My Celebrity Life

The Islanders’ reactions to Tasha Ghouri telling them she’s deaf made me wince

We didn’t see conversations around how the Islanders could support Tasha (Picture: ITV)

Forgive me if I’m a little apprehensive about deaf model and dancer Tasha Ghouri being the first cochlear implant user on Love Island.

In addition to not being the biggest fan of the annual tonsil tennis tournament, the ITV2 dating show doesn’t exactly have the best track record when it comes to disability.

Look no further than producers proudly proclaiming Hugo Hammond – who was born with clubfoot – was their first disabled contestant, seemingly forgetting that autistic Islander Niall Aslam entered the villa a few series prior.

Now, they’ve cast deaf 23-year-old Tasha, even though Love Island still comes without live subtitles on the ITV Hub.

Then, there’s the small matter of Tasha viewing deafness as a ‘superpower’ which ‘doesn’t define her’. She is, of course, entitled to that view of her own deafness, but it’s certainly not one held by the majority of deaf people like me.

I’m moderate-to-severely Deaf, and wear hearing aids in both ears. I can safely say that my community doesn’t pity or despair over our lack of hearing – nor do we hold deafness up on a pedestal. We accept it as being an integral part of our identity, and we’re proud of that fact.

Yet, frustratingly, the comments from other Islanders in response to Tasha telling them she’s deaf were all painfully reminiscent of past conversations.

‘I would not have had a clue,’ admits Luca in his beach hut interview after Tasha’s announcement. It’s the kind of well-meaning but wince-inducing remark I receive every so often, but the fact is I simply want my deafness to be acknowledged and accepted, not erased or disregarded completely.

I don’t ‘suffer’ from deafness; I suffer when audism rears its ugly head

Granted, we’ve all heard of the term ‘invisible disability’ or ‘hidden disability’ in relation to deafness, but what that fails to recognise is that deafness is there, if you know where to look.

It’s in the gentle reminders to repeat yourself. It’s in the looks down on our phones because the noisy environment is too inaccessible for us.

To say you didn’t even notice we were deaf is to risk saying you wouldn’t notice when we’re facing accessibility barriers, and that’s what we really need hearing people to pay attention to.

If that wasn’t bad enough, fellow Islander Indiyah goes on to reveal: ‘I just honestly wanted to give her a big hug, because I just wanted her to know she’s not alone. We’re all here to support her no matter what she’s going through.’

While I am normally in favour of a good hug, deaf people don’t need your sympathy, nor do we want you painting our condition as some devastating or debilitating illness.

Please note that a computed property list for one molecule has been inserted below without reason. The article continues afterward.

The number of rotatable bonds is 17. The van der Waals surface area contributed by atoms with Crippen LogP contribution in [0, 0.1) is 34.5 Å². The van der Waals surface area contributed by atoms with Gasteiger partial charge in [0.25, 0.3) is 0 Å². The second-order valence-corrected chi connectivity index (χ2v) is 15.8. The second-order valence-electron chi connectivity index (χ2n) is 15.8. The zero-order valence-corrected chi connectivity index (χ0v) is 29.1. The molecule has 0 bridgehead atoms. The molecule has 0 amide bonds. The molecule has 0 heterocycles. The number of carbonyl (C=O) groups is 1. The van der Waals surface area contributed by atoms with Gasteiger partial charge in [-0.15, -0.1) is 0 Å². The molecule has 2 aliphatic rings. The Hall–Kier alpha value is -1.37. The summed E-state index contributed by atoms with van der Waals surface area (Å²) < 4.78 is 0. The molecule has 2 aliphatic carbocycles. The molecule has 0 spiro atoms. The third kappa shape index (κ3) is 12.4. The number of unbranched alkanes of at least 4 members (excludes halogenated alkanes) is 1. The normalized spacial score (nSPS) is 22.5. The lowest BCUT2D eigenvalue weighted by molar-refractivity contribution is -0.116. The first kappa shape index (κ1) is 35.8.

Yes, there are moments where being deaf can be challenging, but most of the time, that comes from prejudicial attitudes from hearing people or inaccessible environments.

Those are the things that make me frustrated, not my deafness itself.

To put it another way: I don’t ‘suffer’ from deafness; I suffer when audism – that is, discrimination against deaf people – rears its ugly head.

And in fairness, I can understand why Indiyah may have been inclined to remind Tasha that she is not alone as a deaf person.

When I was a self-conscious teenager and told by an NHS audiologist that I may benefit from hearing aids, I burst into tears.

It was a shock, and I didn’t have the confidence to talk openly about it.

I grew my hair to untameable lengths with the aim of covering up the plastic tubing protruding out of my ears. I was yet to truly understand that part of my identity, so I wanted it hidden.

All of this means that in the first instance, deafness can be an incredibly isolating experience. I make no attempt to conceal that fact.

If Tasha was still coming to terms with her deaf identity, then maybe things would be different, as I too hurried to find other deaf people who shared the same experience as me.

But the fact Tasha has accepted the part deafness plays in her whole identity – she says it ‘doesn’t define’ her – means she probably doesn’t need reminding that she’s not alone.

Even if she hasn’t made friends through the deaf community, prior representation on-screen like that of Rose Ayling-Ellis on Strictly and Nadeem Islam on The Bay will demonstrate that deaf people exist and with the right support, we can do anything.

Except, did you notice how, in the carefully cut scenes on that episode of Love Island, we didn’t see conversations around how the Islanders could support her. Should I write things down if Tasha didn’t hear me? Would gestures be useful?

If those conversations took place, then producers should be showing them.

Because not only would it go some way to rectifying the disastrous comments aired on Monday’s episode, but it would shift the conversation away from ‘how can we make Tasha happier or more comfortable with her deafness’, towards ‘how can I work towards accessible communication and breaking down barriers?’

It’s an interesting question to ask, not least because it requires a little introspection – something that isn’t always the most comfortable thing to do.

But the benefit of that conversational shift is that hearing people can go beyond the unhelpful behaviour of pitying or minimising our deafness, moving towards how they can be a better ally.

And that’s a far more constructive conversation to be having.

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